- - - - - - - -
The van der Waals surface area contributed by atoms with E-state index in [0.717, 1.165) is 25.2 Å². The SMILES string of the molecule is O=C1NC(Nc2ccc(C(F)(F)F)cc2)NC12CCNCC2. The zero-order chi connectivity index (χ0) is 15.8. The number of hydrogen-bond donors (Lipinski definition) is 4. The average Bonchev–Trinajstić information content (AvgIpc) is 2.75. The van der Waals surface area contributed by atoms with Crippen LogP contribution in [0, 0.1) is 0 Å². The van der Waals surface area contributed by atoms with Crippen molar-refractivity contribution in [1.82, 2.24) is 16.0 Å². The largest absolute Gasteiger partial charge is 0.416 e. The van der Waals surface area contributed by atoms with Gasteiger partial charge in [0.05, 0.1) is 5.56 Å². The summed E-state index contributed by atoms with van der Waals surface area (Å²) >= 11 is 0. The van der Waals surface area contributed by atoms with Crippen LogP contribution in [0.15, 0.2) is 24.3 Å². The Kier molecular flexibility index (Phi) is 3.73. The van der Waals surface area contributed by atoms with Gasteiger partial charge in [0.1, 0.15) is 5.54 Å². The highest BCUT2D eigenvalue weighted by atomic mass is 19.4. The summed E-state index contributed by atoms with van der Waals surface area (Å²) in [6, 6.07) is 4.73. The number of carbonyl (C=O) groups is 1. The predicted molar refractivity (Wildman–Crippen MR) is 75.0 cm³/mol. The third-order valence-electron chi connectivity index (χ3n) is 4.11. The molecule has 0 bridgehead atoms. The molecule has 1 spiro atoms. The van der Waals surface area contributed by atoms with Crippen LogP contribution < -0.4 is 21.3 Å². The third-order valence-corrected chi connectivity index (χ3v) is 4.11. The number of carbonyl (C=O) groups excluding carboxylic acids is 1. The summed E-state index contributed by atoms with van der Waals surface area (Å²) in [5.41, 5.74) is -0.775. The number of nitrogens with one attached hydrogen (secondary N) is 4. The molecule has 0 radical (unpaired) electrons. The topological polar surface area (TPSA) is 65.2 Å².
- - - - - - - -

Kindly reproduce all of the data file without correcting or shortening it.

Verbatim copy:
The van der Waals surface area contributed by atoms with E-state index in [0.717, 1.165) is 25.2 Å². The SMILES string of the molecule is O=C1NC(Nc2ccc(C(F)(F)F)cc2)NC12CCNCC2. The zero-order chi connectivity index (χ0) is 15.8. The number of hydrogen-bond donors (Lipinski definition) is 4. The average Bonchev–Trinajstić information content (AvgIpc) is 2.75. The van der Waals surface area contributed by atoms with Crippen LogP contribution in [0, 0.1) is 0 Å². The van der Waals surface area contributed by atoms with Crippen molar-refractivity contribution in [1.82, 2.24) is 16.0 Å². The largest absolute Gasteiger partial charge is 0.416 e. The van der Waals surface area contributed by atoms with Gasteiger partial charge in [0.05, 0.1) is 5.56 Å². The summed E-state index contributed by atoms with van der Waals surface area (Å²) >= 11 is 0. The van der Waals surface area contributed by atoms with Crippen LogP contribution in [0.15, 0.2) is 24.3 Å². The Kier molecular flexibility index (Phi) is 3.73. The van der Waals surface area contributed by atoms with Gasteiger partial charge in [0.1, 0.15) is 5.54 Å². The highest BCUT2D eigenvalue weighted by atomic mass is 19.4. The summed E-state index contributed by atoms with van der Waals surface area (Å²) in [6, 6.07) is 4.73. The number of carbonyl (C=O) groups is 1. The predicted molar refractivity (Wildman–Crippen MR) is 75.0 cm³/mol. The third-order valence-electron chi connectivity index (χ3n) is 4.11. The molecule has 0 bridgehead atoms. The molecule has 1 spiro atoms. The van der Waals surface area contributed by atoms with Crippen LogP contribution < -0.4 is 21.3 Å². The third-order valence-corrected chi connectivity index (χ3v) is 4.11. The number of carbonyl (C=O) groups excluding carboxylic acids is 1. The summed E-state index contributed by atoms with van der Waals surface area (Å²) in [5.41, 5.74) is -0.775. The number of nitrogens with one attached hydrogen (secondary N) is 4. The molecule has 0 radical (unpaired) electrons. The topological polar surface area (TPSA) is 65.2 Å².